Rex, what have you done to our Resident Philosopher, @Birchbark? Instead of thinking his usual deep thoughts about the universe and our place in it, he's felt compelled to spend much of his morning researching the "average distributions" of so-called "Scrabbly" letters. What a waste of @Birchbark's time and talents.

Carola 11:00 AM  

Easy and fun, except that the "easy" part lulled. me into inattentiveness and I ended my solve with matches at the table being SEtS. There were so many enjoyable entries. I especially liked the combinations of HOPSCOTCH + SNIPE HUNT and TROJAN HORSE + STEEL TRAP.

@Son Volt 7:14 - Your comment brought a pang: I managed to lose track of my treasured Nano on an airplane some years ago. Miss it!
@Frantic Sloth 9:20 and Whatsername 10:13- For knowing the TERPS it definitely helped to be a Badger. The conference expansion was all about money and media markets; sports-wise (in my view) it didn't make a lot of sense.
@Greater Falls River 9:24 and @Barbara S. 10:10- I was also curious about how many of us learned AQABA from Lawrence of Arabia. Three of us at least.
@JD 10:07 - "Skins and Wizen"! Made me laugh (better than crying about it anyway :) ).
@Mathgent 10:34 - Re:ZIPPER and violin case. I think you come from a more cultured environment than I - in Wisconsin, it was the barn door that was open :)

egsforbreakfast 11:04 AM  

If a clothes horse is a person who is excessively concerned with wearing fashionable clothes, then what is a TROJAN HORSE?

Last night we started watching the new Hemingway documentary that Ken Burns and Lynn Novick released on PBS. Learning a lot about STEIN WAYS of doing things.

Sorry, that last one was a bit forced. I’ll retreat with a thanks to Tom Pepper for an easy but very enjoyable Friday.

Cheerio 11:05 AM  

I thought this puzzle had some subtle bits of cleverness. Like having the answer to "Wild-goose chase" be simply a literal meaning of SNIPE HUNT. I appreciated "XYZ". It's been a long time, too long, since I have thought about the excellent phrase XYZ PDQ. FEW was a cute answer, and PREY as answer to "small game, often" is also quite nice.

Anonymous 11:06 AM  

SKIT RACKS? HOW ABOUT SKI TRACKS?

bocamp 11:08 AM  

@TJS 9:03 AM

Ditto on the 'skidmarks'.

XYZ Affair
___

Best SQUIB Kick

High-count scrabble letters always welcome in my grid. :)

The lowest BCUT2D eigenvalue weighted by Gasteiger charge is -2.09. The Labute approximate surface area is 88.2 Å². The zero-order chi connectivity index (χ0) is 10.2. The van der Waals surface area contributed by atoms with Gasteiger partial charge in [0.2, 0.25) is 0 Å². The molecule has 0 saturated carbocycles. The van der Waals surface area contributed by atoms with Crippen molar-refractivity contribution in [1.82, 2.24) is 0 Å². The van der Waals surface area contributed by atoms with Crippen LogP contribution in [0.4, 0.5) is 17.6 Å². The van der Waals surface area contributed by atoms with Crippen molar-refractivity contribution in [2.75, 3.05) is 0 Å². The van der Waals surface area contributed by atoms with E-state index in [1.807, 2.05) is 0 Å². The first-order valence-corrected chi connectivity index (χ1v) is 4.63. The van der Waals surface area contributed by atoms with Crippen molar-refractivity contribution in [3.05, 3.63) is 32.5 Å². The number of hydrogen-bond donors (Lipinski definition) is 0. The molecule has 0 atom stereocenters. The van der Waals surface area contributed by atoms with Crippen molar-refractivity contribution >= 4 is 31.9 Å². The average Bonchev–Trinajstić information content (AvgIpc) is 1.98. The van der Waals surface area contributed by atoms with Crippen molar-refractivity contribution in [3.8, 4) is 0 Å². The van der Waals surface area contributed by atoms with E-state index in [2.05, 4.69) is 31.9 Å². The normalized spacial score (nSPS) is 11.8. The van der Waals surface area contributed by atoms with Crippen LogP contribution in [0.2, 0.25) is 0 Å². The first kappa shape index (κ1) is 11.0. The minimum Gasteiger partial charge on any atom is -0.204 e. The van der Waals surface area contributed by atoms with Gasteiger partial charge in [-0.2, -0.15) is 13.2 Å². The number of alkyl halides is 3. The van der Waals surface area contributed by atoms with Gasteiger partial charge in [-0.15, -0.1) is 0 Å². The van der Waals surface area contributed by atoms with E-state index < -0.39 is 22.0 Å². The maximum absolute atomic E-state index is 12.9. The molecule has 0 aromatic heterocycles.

Got my first iPod Scroll Wheel in '02

Was a spot welder on the BMW assembly line in Munich ('69)

Was both a victim and perpetrator of the SNIPE HUNT.

Turkey in the STRAW (1942)

Sierra Hull & Sam Bush tear it up on the mandolins: Turkey in the STRAW

@Frantic Sloth 9:55 AM πŸ‘

Oh, HUSH! πŸ˜‰
___


td pg -1

Peace ~ Empathy ~ Kindness to all πŸ•Š

Newboy 11:11 AM  

I liked your grid Tom. As an older male solver, I skipped from HOP SCOTCH to STEINWAYS though noticing the gender balance problem potential which I assumed OFL would be ONTO like stink on feces. TERPS & BMW & SQUIB KICKs come easily for we who suffer testosterone poisoning, but non-ESPN subscribers might feel as though they were on a SNIPE HUNT (and Laker nicknames??). Thanks @Birchbark for the scouting report—so many memories, good & not so! Great puzzle to start the day and now off for a trail building workday under the blue skies of spring.

GILL I. 11:13 AM  

Parts of this I found to be dusty musty and other parts were "the spaghetti isn't sticking on the wall." I wanted to dance, but the SQUIB KICK ate up some TERPS and the SKIT RACKS made my ZIPPER PRONG get caught in the TUSHES of my UNSHAPELY TOGS. I need a life.
Well I love SHAQ but I hate TOFU. Tabasco is a SAUCE damn it, but I loved HOP SCOTCH. The SCOTCH not the HOP. Why do you keep time with a CLAP. I thought that was something you got when you didn't wear your STEEL TRAP.
Cheap seats used to be NOSE BLEEDS. Now it's COACH FARE?
I guess I'll have to look up a SQUIB and how he kicks. Is he the main squeeze for the TERPS?

Anonymous 11:14 AM  

EXAMINE YOUR ZIPPER. BEEN AROUND FOR YEARS.

Anonymous 11:15 AM  

It's because all 14 schools cut the Math Dept budget.

Masked and Anonymous 11:15 AM  

Seemed like a pretty good themeless, to m&e. Sure, it was slightly Peppered with scrabbliness -- but that's just part of the sparkle, as long as U don't get overly desperate, which this puppy didn't, IM&AO.
Shoot, not countin the NE corner (which had all solid fill) and SQUIBKICK, the scrabble twerkin woulda been minimal.

staff weeject pick, of only 8 choices: REY. Slightly better clue: {Good name for a Spanish chess player?}. Would then give U a nice runtpuz mini-theme, with MOE.